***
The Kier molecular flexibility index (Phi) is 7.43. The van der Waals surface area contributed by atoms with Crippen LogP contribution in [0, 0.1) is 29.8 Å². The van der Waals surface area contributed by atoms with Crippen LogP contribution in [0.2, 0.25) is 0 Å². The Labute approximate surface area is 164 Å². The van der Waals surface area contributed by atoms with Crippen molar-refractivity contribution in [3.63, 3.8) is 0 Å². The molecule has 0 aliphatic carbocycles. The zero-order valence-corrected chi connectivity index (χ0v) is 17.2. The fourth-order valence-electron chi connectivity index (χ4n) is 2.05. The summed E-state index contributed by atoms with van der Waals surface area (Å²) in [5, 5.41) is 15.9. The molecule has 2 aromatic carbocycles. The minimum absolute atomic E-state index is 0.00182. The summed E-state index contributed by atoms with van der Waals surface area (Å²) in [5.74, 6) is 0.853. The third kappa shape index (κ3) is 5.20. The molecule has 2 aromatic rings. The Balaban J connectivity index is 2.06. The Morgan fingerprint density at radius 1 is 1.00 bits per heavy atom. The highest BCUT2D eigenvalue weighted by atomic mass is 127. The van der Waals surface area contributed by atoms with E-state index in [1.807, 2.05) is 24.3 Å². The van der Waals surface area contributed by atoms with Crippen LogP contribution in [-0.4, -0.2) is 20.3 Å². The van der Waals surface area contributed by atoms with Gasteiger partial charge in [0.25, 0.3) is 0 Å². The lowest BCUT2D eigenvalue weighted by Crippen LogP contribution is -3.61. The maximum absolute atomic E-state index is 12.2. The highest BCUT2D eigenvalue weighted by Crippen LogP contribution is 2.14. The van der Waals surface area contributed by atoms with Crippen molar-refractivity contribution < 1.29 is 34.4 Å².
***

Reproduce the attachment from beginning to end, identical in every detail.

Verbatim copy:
The Kier molecular flexibility index (Phi) is 7.43. The van der Waals surface area contributed by atoms with Crippen LogP contribution in [0, 0.1) is 29.8 Å². The van der Waals surface area contributed by atoms with Crippen LogP contribution in [0.2, 0.25) is 0 Å². The Labute approximate surface area is 164 Å². The van der Waals surface area contributed by atoms with Crippen molar-refractivity contribution in [3.63, 3.8) is 0 Å². The molecule has 0 aliphatic carbocycles. The zero-order valence-corrected chi connectivity index (χ0v) is 17.2. The fourth-order valence-electron chi connectivity index (χ4n) is 2.05. The summed E-state index contributed by atoms with van der Waals surface area (Å²) in [5, 5.41) is 15.9. The molecule has 2 aromatic carbocycles. The minimum absolute atomic E-state index is 0.00182. The summed E-state index contributed by atoms with van der Waals surface area (Å²) in [5.74, 6) is 0.853. The third kappa shape index (κ3) is 5.20. The molecule has 2 aromatic rings. The Balaban J connectivity index is 2.06. The Morgan fingerprint density at radius 1 is 1.00 bits per heavy atom. The highest BCUT2D eigenvalue weighted by atomic mass is 127. The van der Waals surface area contributed by atoms with E-state index in [1.807, 2.05) is 24.3 Å². The van der Waals surface area contributed by atoms with Crippen LogP contribution in [-0.4, -0.2) is 20.3 Å². The van der Waals surface area contributed by atoms with Gasteiger partial charge in [0.25, 0.3) is 0 Å². The lowest BCUT2D eigenvalue weighted by Crippen LogP contribution is -3.61. The maximum absolute atomic E-state index is 12.2. The highest BCUT2D eigenvalue weighted by Crippen LogP contribution is 2.14. The van der Waals surface area contributed by atoms with Crippen molar-refractivity contribution < 1.29 is 34.4 Å².